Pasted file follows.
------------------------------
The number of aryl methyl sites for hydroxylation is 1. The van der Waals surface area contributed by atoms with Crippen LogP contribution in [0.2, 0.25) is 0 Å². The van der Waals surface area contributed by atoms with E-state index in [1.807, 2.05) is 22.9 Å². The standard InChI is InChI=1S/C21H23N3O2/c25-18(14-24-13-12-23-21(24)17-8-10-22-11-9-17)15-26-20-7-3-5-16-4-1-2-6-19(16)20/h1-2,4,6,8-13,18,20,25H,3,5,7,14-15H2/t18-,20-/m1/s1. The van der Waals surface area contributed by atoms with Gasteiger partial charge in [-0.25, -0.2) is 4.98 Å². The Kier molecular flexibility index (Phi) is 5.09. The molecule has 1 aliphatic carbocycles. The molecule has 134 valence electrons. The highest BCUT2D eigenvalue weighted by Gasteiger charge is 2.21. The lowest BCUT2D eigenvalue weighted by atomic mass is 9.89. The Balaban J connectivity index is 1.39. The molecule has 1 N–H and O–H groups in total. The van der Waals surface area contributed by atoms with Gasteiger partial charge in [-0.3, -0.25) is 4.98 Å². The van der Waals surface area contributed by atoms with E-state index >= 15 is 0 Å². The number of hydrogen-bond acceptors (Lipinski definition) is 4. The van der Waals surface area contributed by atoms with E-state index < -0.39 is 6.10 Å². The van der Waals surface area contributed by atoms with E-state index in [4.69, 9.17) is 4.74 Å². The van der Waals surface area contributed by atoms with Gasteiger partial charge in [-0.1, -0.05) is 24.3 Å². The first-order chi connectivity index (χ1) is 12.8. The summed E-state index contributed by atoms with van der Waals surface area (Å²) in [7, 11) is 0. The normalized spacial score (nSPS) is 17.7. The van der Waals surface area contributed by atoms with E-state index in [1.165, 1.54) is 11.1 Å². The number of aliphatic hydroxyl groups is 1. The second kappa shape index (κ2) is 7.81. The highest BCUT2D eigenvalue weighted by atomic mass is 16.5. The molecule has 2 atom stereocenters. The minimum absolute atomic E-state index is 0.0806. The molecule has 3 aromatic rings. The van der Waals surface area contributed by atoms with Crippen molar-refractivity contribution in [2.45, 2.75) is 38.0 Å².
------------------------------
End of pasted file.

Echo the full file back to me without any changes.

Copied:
The number of aryl methyl sites for hydroxylation is 1. The van der Waals surface area contributed by atoms with Crippen LogP contribution in [0.2, 0.25) is 0 Å². The van der Waals surface area contributed by atoms with E-state index in [1.807, 2.05) is 22.9 Å². The standard InChI is InChI=1S/C21H23N3O2/c25-18(14-24-13-12-23-21(24)17-8-10-22-11-9-17)15-26-20-7-3-5-16-4-1-2-6-19(16)20/h1-2,4,6,8-13,18,20,25H,3,5,7,14-15H2/t18-,20-/m1/s1. The van der Waals surface area contributed by atoms with Gasteiger partial charge in [-0.25, -0.2) is 4.98 Å². The Kier molecular flexibility index (Phi) is 5.09. The molecule has 1 aliphatic carbocycles. The molecule has 134 valence electrons. The highest BCUT2D eigenvalue weighted by Gasteiger charge is 2.21. The lowest BCUT2D eigenvalue weighted by atomic mass is 9.89. The Balaban J connectivity index is 1.39. The molecule has 1 N–H and O–H groups in total. The van der Waals surface area contributed by atoms with Gasteiger partial charge in [-0.3, -0.25) is 4.98 Å². The van der Waals surface area contributed by atoms with E-state index >= 15 is 0 Å². The number of hydrogen-bond acceptors (Lipinski definition) is 4. The van der Waals surface area contributed by atoms with E-state index < -0.39 is 6.10 Å². The van der Waals surface area contributed by atoms with E-state index in [4.69, 9.17) is 4.74 Å². The van der Waals surface area contributed by atoms with Gasteiger partial charge in [-0.1, -0.05) is 24.3 Å². The first-order chi connectivity index (χ1) is 12.8. The summed E-state index contributed by atoms with van der Waals surface area (Å²) in [7, 11) is 0. The normalized spacial score (nSPS) is 17.7. The van der Waals surface area contributed by atoms with E-state index in [1.165, 1.54) is 11.1 Å². The number of aliphatic hydroxyl groups is 1. The second kappa shape index (κ2) is 7.81. The highest BCUT2D eigenvalue weighted by atomic mass is 16.5. The molecule has 2 atom stereocenters. The minimum absolute atomic E-state index is 0.0806. The molecule has 3 aromatic rings. The van der Waals surface area contributed by atoms with Crippen molar-refractivity contribution in [2.45, 2.75) is 38.0 Å².